Keywords: Baker’s yeast, trehalose, glycogen, gassing power.

Procedia APA BibTeX Chicago EndNote Harvard JSON MLA RIS XML ISO 690 PDF Downloads 721
80 Comparison of Methods for the Detection of Biofilm Formation in Yeast and Lactic Acid Bacteria Species Isolated from Dairy Products

Authors: Goksen Arik, Mihriban Korukluoglu

Abstract:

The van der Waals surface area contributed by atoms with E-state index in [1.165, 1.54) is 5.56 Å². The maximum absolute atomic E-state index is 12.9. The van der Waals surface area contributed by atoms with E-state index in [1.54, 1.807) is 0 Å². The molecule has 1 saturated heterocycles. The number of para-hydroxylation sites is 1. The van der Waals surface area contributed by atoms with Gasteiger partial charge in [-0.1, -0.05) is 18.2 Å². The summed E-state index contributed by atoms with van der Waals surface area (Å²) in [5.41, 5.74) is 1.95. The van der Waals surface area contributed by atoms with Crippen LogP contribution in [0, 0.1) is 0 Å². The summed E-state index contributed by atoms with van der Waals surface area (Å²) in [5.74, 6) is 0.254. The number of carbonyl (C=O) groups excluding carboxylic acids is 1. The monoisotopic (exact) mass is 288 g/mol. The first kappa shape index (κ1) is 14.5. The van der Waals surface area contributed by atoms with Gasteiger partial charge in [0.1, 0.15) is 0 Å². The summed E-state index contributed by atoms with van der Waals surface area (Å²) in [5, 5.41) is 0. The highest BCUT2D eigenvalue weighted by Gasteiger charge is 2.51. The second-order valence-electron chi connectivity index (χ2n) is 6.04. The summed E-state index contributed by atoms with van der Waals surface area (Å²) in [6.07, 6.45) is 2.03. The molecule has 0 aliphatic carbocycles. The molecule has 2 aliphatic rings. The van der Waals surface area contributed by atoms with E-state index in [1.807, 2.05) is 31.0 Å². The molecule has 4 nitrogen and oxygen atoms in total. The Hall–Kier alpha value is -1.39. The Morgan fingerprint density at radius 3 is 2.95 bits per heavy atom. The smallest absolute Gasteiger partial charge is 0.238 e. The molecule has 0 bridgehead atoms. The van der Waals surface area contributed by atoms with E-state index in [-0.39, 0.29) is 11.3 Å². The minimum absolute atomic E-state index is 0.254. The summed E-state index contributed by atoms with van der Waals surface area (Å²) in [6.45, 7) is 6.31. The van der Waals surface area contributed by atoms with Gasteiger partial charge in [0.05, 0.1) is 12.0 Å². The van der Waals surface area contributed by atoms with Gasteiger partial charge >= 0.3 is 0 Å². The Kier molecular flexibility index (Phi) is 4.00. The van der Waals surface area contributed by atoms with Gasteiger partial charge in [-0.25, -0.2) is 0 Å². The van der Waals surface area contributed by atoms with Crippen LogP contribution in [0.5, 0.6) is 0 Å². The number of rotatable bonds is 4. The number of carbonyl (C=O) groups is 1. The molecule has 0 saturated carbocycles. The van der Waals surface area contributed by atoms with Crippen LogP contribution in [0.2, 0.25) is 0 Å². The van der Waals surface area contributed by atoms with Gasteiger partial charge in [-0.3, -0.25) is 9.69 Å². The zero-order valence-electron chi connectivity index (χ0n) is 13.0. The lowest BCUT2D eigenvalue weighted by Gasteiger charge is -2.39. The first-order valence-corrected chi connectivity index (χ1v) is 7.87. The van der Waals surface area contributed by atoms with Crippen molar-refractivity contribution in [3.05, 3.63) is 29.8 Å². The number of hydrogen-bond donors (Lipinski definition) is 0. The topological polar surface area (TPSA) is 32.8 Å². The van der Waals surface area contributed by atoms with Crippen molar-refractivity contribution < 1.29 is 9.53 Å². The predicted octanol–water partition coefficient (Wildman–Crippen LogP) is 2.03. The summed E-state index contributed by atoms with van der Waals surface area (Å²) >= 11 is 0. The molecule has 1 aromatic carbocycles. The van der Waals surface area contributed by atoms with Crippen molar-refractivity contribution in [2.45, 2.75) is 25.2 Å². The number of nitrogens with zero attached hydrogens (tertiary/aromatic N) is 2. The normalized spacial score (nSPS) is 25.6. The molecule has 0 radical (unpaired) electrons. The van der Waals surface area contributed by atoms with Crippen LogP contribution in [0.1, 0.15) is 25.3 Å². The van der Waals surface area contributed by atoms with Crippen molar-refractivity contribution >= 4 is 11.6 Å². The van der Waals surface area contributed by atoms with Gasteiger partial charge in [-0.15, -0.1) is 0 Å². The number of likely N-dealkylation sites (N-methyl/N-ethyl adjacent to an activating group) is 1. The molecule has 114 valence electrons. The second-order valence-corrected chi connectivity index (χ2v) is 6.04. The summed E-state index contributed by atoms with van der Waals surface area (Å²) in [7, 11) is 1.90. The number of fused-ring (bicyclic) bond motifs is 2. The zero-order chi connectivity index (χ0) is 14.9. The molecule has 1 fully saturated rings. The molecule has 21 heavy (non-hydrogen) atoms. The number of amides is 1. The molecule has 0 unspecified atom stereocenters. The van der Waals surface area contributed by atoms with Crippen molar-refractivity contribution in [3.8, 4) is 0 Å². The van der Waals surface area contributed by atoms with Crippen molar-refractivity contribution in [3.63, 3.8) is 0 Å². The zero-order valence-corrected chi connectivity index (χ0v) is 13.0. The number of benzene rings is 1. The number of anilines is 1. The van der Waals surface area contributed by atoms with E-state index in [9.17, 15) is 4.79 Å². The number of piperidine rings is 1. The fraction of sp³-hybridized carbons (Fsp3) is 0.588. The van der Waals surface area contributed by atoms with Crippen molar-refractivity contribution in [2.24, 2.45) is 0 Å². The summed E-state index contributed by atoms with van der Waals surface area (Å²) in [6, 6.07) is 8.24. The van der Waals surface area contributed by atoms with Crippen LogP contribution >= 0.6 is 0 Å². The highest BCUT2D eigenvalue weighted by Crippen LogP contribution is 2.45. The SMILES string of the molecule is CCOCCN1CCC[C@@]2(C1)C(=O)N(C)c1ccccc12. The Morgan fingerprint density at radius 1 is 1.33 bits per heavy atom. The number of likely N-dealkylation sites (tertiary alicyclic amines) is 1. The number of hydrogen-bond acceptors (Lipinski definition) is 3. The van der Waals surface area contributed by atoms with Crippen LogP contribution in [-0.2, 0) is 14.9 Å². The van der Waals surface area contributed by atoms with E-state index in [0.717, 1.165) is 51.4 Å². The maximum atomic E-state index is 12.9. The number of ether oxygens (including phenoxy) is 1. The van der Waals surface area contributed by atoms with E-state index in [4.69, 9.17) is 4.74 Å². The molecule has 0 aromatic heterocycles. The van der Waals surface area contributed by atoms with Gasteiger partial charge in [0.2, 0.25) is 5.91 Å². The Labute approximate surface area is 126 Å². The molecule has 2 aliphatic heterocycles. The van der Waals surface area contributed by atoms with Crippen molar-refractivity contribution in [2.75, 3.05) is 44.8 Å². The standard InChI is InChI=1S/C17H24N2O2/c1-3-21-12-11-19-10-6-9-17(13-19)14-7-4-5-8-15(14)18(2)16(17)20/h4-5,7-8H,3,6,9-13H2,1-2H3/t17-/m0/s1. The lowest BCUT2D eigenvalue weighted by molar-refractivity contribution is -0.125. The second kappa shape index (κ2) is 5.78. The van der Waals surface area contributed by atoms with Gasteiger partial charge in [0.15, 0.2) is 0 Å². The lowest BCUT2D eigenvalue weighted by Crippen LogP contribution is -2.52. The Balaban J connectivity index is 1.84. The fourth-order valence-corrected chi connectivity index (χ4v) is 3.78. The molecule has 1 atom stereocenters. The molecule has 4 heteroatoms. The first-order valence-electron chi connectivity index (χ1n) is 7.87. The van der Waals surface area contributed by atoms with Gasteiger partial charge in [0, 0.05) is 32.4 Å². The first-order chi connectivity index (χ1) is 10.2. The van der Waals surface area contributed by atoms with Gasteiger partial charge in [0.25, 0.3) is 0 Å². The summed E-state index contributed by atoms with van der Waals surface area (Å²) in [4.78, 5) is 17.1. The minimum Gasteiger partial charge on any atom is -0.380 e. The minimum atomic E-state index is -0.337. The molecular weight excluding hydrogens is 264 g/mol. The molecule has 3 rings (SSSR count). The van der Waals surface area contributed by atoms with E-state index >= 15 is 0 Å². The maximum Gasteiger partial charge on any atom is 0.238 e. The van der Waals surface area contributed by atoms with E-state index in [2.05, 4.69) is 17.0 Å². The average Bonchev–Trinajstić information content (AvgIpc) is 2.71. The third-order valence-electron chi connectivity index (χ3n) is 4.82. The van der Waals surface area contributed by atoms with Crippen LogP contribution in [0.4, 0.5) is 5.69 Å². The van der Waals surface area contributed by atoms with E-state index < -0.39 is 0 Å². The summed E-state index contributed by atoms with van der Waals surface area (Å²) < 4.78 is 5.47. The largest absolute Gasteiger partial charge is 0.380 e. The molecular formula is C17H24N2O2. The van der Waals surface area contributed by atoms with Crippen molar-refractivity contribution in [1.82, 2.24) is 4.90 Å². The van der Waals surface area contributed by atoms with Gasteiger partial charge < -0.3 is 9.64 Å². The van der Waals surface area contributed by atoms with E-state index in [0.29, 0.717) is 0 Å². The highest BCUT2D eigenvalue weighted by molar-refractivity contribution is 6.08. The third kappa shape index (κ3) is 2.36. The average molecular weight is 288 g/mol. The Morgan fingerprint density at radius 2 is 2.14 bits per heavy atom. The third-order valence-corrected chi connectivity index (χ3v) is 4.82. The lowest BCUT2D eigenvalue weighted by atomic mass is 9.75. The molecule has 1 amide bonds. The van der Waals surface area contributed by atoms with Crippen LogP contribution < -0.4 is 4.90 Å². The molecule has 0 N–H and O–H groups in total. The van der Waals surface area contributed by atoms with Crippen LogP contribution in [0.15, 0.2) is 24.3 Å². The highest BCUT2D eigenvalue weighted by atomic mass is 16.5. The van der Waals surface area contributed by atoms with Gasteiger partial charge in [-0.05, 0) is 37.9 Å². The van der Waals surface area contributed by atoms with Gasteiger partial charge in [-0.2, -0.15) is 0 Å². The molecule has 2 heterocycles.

Lactic acid bacteria (LAB) and some yeast species are common microorganisms found in dairy products and most of them are responsible for the fermentation of foods. Such cultures are isolated and used as a starter culture in the food industry because of providing standardisation of the final product during the food processing. Choice of starter culture is the most important step for the production of fermented food. Isolated LAB and yeast cultures which have the ability to create a biofilm layer can be preferred as a starter in the food industry. The biofilm formation could be beneficial to extend the period of usage time of microorganisms as a starter. On the other hand, it is an undesirable property in pathogens, since biofilm structure allows a microorganism become more resistant to stress conditions such as antibiotic presence. It is thought that the resistance mechanism could be turned into an advantage by promoting the effective microorganisms which are used in the food industry as starter culture and also which have potential to stimulate the gastrointestinal system. Development of the biofilm layer is observed in some LAB and yeast strains. The resistance could make LAB and yeast strains dominant microflora in the human gastrointestinal system; thus, competition against pathogen microorganisms can be provided more easily. Based on this circumstance, in the study, 10 LAB and 10 yeast strains were isolated from various dairy products, such as cheese, yoghurt, kefir, and cream. Samples were obtained from farmer markets and bazaars in Bursa, Turkey. As a part of this research, all isolated strains were identified and their ability of biofilm formation was detected with two different methods and compared with each other. The first goal of this research was to determine whether isolates have the potential for biofilm production, and the second was to compare the validity of two different methods, which are known as “Tube method” and “96-well plate-based method”. This study may offer an insight into developing a point of view about biofilm formation and its beneficial properties in LAB and yeast cultures used as a starter in the food industry.